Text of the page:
House may shrink Dept. of Health
By Jim Saunders
3/3/2010 © Health News Florida
With one lawmaker describing it as a "dumping ground,'' House leaders are targeting the Florida Department of Health as part of a push to save money and revamp the operations of state government.
House Speaker Larry Cretul and other Republican leaders announced the push Tuesday, as they started a legislative session shadowed by a budget shortfall of as much as $3 billion.
House Health Care Appropriations Chairwoman Denise Grimsley, R-Lake Placid, said the House is not trying to merge DOH and the Agency for Health Care Administration, a rumor that has floated around the Capitol.
But lawmakers could shrink the department. Grimsley said possible moves include shifting management of professional boards from the Department of Health to the Department of Business and Professional Regulation, merging some small boards and eliminating unnecessary advisory groups.
Also, Grimsley pointed to a sprawling department organizational structure that House leaders want to "streamline.'' She said the department has expanded over the years as lawmakers have given it more duties --- describing it as the "dumping ground of the Legislature.''
The House has not released a bill or detailed plan for overhauling the department. But Senate Health Regulation Chairman Don Gaetz, R-Niceville, agreed that the department will face scrutiny during the 60-day legislative session.
"The Department of Health will not be immune from a rigorous examination of unnecessary duplication and triplication,'' Gaetz said.
On Wednesday morning, DOH Deputy Secretary Kim Berfield told Health News Florida that it's natural for lawmakers to look for cuts in the department's $2.9 billion budget to make up for a shortfall in revenues. But she noted that DOH's increase in staff has come in response to additional duties imposed by the Legislature.
"We continue to meet the challenges they give us, sometimes without additional people and without additional funds,'' Berfield said. "We look forward to working with them once we know what they are proposing.''
Health Secretary Ana Viamonte Ros appeared Wednesday morning before the Senate Health and Human Services Appropriations Committee to talk about potential budget cuts in the coming year. Committee Chairman Durell Peaden, R-Crestview, told Viamonte Ros that he views the department as the "backbone" of the health-care system.
"We are the backbone, and we are the safety net in many of your communities,'' Viamonte Ros told senators.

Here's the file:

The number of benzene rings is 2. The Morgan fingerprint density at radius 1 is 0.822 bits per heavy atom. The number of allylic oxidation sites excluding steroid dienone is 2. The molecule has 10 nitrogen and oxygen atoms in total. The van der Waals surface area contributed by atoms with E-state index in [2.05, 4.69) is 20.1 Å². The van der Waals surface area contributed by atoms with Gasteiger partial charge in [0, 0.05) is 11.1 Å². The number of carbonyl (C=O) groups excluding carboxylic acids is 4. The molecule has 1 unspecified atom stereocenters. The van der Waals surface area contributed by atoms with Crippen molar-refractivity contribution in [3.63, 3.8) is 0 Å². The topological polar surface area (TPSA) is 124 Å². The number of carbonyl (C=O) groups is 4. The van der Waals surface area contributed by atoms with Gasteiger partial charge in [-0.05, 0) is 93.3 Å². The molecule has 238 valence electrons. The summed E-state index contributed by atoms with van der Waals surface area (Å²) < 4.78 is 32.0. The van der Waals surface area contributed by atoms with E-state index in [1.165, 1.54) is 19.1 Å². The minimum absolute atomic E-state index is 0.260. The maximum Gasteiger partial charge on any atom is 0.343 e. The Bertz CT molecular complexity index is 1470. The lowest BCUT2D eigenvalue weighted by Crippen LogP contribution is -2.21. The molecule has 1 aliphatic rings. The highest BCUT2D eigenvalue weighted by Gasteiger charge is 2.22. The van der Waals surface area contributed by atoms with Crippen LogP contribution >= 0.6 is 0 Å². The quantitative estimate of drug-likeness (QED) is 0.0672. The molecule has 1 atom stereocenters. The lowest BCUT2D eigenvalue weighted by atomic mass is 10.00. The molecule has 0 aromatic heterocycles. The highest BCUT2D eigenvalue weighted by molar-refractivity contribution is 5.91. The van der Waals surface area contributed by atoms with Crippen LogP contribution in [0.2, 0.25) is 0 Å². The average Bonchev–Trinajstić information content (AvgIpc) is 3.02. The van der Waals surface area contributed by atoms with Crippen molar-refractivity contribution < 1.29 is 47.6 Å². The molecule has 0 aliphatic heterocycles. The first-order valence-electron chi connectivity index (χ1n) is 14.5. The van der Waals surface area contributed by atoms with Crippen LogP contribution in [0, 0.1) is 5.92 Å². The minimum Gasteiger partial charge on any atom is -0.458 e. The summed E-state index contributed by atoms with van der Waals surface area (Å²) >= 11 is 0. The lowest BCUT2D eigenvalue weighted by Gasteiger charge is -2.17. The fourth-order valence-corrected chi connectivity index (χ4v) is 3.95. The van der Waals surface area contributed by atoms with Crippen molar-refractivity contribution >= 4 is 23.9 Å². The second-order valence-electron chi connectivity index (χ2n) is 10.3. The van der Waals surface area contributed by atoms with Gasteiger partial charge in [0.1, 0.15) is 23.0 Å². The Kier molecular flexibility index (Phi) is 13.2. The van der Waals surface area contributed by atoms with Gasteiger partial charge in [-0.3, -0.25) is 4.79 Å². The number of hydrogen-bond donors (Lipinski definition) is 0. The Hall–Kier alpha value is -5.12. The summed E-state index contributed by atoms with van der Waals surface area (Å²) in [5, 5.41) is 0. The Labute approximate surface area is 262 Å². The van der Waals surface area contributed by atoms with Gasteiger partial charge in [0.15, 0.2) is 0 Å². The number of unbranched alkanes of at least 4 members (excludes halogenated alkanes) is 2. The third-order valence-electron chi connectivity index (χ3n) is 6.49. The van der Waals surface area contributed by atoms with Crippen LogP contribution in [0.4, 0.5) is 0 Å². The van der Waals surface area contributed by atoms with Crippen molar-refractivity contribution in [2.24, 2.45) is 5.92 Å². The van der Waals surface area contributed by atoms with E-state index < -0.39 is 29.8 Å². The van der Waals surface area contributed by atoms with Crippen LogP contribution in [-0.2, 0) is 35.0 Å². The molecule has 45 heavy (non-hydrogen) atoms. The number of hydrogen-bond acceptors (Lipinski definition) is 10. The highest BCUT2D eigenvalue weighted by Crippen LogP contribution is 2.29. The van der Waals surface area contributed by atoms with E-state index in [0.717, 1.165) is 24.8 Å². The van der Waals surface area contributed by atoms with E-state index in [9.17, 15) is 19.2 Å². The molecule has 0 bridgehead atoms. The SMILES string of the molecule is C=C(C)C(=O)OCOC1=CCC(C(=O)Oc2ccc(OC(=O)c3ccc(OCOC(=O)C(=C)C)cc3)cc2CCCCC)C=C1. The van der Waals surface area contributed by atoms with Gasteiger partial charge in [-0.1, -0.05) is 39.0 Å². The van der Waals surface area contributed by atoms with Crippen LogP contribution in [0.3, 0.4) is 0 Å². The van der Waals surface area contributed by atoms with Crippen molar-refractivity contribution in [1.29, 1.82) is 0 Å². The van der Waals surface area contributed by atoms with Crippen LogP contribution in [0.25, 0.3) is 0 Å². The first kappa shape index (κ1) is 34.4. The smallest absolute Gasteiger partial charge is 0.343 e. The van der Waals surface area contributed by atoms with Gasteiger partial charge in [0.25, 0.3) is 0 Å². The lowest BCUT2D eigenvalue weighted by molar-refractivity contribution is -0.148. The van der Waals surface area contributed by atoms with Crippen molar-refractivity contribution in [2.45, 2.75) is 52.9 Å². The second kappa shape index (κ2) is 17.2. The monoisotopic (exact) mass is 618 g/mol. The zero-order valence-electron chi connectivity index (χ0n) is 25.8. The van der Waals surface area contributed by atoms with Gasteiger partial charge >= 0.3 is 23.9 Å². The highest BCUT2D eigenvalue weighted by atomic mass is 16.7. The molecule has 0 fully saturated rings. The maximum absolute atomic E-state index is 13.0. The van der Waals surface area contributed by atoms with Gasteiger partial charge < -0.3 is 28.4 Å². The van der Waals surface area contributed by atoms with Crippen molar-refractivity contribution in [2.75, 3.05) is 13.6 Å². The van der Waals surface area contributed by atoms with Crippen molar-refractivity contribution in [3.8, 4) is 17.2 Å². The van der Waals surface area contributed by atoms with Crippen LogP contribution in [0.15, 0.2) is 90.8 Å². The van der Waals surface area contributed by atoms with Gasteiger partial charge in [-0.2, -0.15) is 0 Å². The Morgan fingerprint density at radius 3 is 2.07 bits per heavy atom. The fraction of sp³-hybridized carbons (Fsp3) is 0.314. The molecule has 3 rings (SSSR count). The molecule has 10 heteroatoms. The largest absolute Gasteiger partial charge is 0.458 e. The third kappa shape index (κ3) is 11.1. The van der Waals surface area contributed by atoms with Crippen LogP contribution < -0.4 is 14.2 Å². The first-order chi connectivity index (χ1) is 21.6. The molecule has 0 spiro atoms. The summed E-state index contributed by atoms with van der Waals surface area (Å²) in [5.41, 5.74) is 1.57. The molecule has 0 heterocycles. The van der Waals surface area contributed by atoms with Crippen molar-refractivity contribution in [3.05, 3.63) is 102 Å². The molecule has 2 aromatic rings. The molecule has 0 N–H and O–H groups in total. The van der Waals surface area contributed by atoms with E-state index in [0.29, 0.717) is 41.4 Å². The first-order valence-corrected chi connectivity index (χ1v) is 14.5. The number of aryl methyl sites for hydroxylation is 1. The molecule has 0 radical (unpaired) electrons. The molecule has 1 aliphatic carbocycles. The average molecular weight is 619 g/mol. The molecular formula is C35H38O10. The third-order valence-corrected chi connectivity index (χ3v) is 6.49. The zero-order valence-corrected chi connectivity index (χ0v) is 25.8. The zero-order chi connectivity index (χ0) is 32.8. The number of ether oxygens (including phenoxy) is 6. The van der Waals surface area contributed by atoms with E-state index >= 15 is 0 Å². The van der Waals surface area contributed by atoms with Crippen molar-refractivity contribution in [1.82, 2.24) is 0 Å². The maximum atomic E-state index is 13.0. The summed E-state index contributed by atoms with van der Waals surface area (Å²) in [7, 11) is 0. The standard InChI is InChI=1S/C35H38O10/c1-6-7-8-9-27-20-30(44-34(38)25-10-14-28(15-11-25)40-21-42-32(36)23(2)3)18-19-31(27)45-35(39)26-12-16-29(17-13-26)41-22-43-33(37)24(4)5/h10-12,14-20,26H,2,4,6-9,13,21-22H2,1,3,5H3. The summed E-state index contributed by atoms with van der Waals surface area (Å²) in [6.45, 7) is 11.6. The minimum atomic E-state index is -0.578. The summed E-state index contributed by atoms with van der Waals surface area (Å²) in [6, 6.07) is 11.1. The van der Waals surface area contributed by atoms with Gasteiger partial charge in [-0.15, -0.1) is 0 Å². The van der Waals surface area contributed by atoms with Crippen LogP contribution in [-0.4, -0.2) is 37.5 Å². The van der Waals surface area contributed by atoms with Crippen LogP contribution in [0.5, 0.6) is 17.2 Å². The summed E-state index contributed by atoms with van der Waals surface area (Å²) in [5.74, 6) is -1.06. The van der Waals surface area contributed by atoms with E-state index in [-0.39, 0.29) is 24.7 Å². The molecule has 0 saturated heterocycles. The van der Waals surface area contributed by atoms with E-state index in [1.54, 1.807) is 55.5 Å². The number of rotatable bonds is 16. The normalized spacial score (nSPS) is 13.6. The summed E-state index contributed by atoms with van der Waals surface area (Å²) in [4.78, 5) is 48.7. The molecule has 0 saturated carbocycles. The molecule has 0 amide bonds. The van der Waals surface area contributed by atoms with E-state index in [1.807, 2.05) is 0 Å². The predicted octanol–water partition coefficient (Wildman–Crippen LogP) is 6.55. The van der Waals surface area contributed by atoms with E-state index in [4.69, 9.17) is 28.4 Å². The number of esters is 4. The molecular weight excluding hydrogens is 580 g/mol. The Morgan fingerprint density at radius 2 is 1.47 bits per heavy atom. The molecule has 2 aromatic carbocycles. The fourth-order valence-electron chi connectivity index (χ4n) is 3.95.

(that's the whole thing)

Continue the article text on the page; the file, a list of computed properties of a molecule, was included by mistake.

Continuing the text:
The Florida Medical Association issued a statement Tuesday saying it supports finding ways to save money and "eliminate bureaucratic red tape, with a goal of returning a focus to the patients of Florida.''
But the doctors' group also signaled that it would fight far-reaching steps, such as having another agency take over the department or having a non-physician in charge.
"We will oppose any efforts to change that," said Tim Stapleton, the association's executive vice president.
Amid the pomp of the first day of the legislative session, Cretul focused on a theme of leaner government. He said, for example, that he wants to consolidate the office of the state auditor general with the Legislature's Office of Program Policy Analysis & Governmental Accountability.
Also, House leaders said they will look at revamping health-insurance benefits for state workers. That could end free insurance for thousands of high-ranking employees and may see some workers moved into a different kind of coverage, such as high-deductible plans with health-savings accounts.
"The fact is, we recognize the current (state insurance) system is not sustainable,'' said Rep. Gary Aubuchon, a Cape Coral Republican who is working on the issue.
House leaders released a five-page outline of possible changes in state government. The Department of Health was the most prominent agency targeted in the outline, though the suggestions of how to make the department more efficient lacked details.
Grimsley and Rep. Matt Hudson, R-Naples, said one possibility would be shifting management of the professional boards to the Department of Business and Professional Regulation, which oversees other industries --- and, in the past, administered the health professional boards.
The boards would continue to be made up of independent professionals. But the state employees who staff the boards, issue licenses and investigate complaints would move.
It wouldn't save much money, though. DOH's Berfield said most of the big boards generate enough money in licensing fees to cover their costs, although some smaller boards don't.
--Capital Bureau Chief Jim Saunders can be reached at 850-228-0963 or by e-mail